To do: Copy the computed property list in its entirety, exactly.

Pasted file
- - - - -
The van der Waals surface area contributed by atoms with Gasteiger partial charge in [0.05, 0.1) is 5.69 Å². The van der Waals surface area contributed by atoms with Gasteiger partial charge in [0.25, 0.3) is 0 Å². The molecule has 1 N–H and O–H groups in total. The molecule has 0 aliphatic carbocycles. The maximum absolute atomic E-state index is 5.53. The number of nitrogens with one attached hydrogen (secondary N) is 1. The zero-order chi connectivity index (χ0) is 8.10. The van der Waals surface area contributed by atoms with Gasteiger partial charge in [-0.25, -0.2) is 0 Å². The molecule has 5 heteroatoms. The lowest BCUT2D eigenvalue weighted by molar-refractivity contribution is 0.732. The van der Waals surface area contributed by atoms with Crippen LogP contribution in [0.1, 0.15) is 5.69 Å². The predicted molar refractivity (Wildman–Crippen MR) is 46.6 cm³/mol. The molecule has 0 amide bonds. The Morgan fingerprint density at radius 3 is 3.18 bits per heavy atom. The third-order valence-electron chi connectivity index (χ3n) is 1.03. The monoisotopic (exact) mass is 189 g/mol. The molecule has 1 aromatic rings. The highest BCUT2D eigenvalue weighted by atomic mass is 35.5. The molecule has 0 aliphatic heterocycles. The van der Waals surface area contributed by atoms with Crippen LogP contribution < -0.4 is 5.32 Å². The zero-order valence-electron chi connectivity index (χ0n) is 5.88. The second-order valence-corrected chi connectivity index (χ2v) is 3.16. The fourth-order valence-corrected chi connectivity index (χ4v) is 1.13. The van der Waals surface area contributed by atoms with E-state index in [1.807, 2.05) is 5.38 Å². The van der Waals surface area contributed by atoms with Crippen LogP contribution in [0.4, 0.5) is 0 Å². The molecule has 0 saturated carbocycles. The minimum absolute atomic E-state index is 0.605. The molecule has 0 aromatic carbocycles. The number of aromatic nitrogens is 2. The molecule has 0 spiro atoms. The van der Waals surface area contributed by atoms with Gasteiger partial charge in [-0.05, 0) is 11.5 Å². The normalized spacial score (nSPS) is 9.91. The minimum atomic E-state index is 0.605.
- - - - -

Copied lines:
The van der Waals surface area contributed by atoms with Gasteiger partial charge in [0.05, 0.1) is 5.69 Å². The van der Waals surface area contributed by atoms with Gasteiger partial charge in [0.25, 0.3) is 0 Å². The molecule has 1 N–H and O–H groups in total. The molecule has 0 aliphatic carbocycles. The maximum absolute atomic E-state index is 5.53. The number of nitrogens with one attached hydrogen (secondary N) is 1. The zero-order chi connectivity index (χ0) is 8.10. The van der Waals surface area contributed by atoms with Gasteiger partial charge in [-0.25, -0.2) is 0 Å². The molecule has 5 heteroatoms. The lowest BCUT2D eigenvalue weighted by molar-refractivity contribution is 0.732. The van der Waals surface area contributed by atoms with Crippen LogP contribution in [0.1, 0.15) is 5.69 Å². The predicted molar refractivity (Wildman–Crippen MR) is 46.6 cm³/mol. The molecule has 0 amide bonds. The Morgan fingerprint density at radius 3 is 3.18 bits per heavy atom. The third-order valence-electron chi connectivity index (χ3n) is 1.03. The monoisotopic (exact) mass is 189 g/mol. The molecule has 1 aromatic rings. The highest BCUT2D eigenvalue weighted by atomic mass is 35.5. The molecule has 0 aliphatic heterocycles. The van der Waals surface area contributed by atoms with Crippen LogP contribution < -0.4 is 5.32 Å². The zero-order valence-electron chi connectivity index (χ0n) is 5.88. The second-order valence-corrected chi connectivity index (χ2v) is 3.16. The fourth-order valence-corrected chi connectivity index (χ4v) is 1.13. The van der Waals surface area contributed by atoms with E-state index in [1.807, 2.05) is 5.38 Å². The van der Waals surface area contributed by atoms with Crippen LogP contribution in [0.4, 0.5) is 0 Å². The molecule has 0 saturated carbocycles. The minimum absolute atomic E-state index is 0.605. The molecule has 0 aromatic carbocycles. The number of aromatic nitrogens is 2. The molecule has 0 spiro atoms. The van der Waals surface area contributed by atoms with Gasteiger partial charge in [-0.05, 0) is 11.5 Å². The normalized spacial score (nSPS) is 9.91. The minimum atomic E-state index is 0.605.